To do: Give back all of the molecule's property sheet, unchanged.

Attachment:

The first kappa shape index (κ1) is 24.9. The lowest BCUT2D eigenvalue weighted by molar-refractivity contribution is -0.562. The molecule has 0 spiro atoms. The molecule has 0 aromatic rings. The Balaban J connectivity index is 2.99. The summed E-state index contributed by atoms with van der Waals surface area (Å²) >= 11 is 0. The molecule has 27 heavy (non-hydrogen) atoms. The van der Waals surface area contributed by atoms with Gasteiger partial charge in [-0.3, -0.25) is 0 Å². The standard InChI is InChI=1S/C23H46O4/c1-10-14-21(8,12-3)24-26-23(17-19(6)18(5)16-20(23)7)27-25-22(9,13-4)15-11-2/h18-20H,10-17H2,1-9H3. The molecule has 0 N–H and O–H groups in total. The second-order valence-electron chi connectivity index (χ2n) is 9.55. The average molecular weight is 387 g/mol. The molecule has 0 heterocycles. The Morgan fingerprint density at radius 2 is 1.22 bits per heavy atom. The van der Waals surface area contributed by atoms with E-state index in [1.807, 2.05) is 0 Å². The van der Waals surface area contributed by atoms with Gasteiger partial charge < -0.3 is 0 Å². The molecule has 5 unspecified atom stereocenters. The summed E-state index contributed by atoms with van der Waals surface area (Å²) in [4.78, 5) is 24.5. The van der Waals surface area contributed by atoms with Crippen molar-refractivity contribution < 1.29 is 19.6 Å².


The first kappa shape index (κ1) is 24.9. The lowest BCUT2D eigenvalue weighted by molar-refractivity contribution is -0.562. The molecule has 0 spiro atoms. The molecule has 0 aromatic rings. The Balaban J connectivity index is 2.99. The summed E-state index contributed by atoms with van der Waals surface area (Å²) >= 11 is 0. The molecule has 27 heavy (non-hydrogen) atoms. The van der Waals surface area contributed by atoms with Gasteiger partial charge in [-0.3, -0.25) is 0 Å². The standard InChI is InChI=1S/C23H46O4/c1-10-14-21(8,12-3)24-26-23(17-19(6)18(5)16-20(23)7)27-25-22(9,13-4)15-11-2/h18-20H,10-17H2,1-9H3. The molecule has 0 N–H and O–H groups in total. The second-order valence-electron chi connectivity index (χ2n) is 9.55. The average molecular weight is 387 g/mol. The molecule has 0 heterocycles. The Morgan fingerprint density at radius 2 is 1.22 bits per heavy atom. The van der Waals surface area contributed by atoms with E-state index in [1.807, 2.05) is 0 Å². The van der Waals surface area contributed by atoms with Gasteiger partial charge < -0.3 is 0 Å². The molecule has 5 unspecified atom stereocenters. The summed E-state index contributed by atoms with van der Waals surface area (Å²) in [4.78, 5) is 24.5. The van der Waals surface area contributed by atoms with Crippen molar-refractivity contribution < 1.29 is 19.6 Å².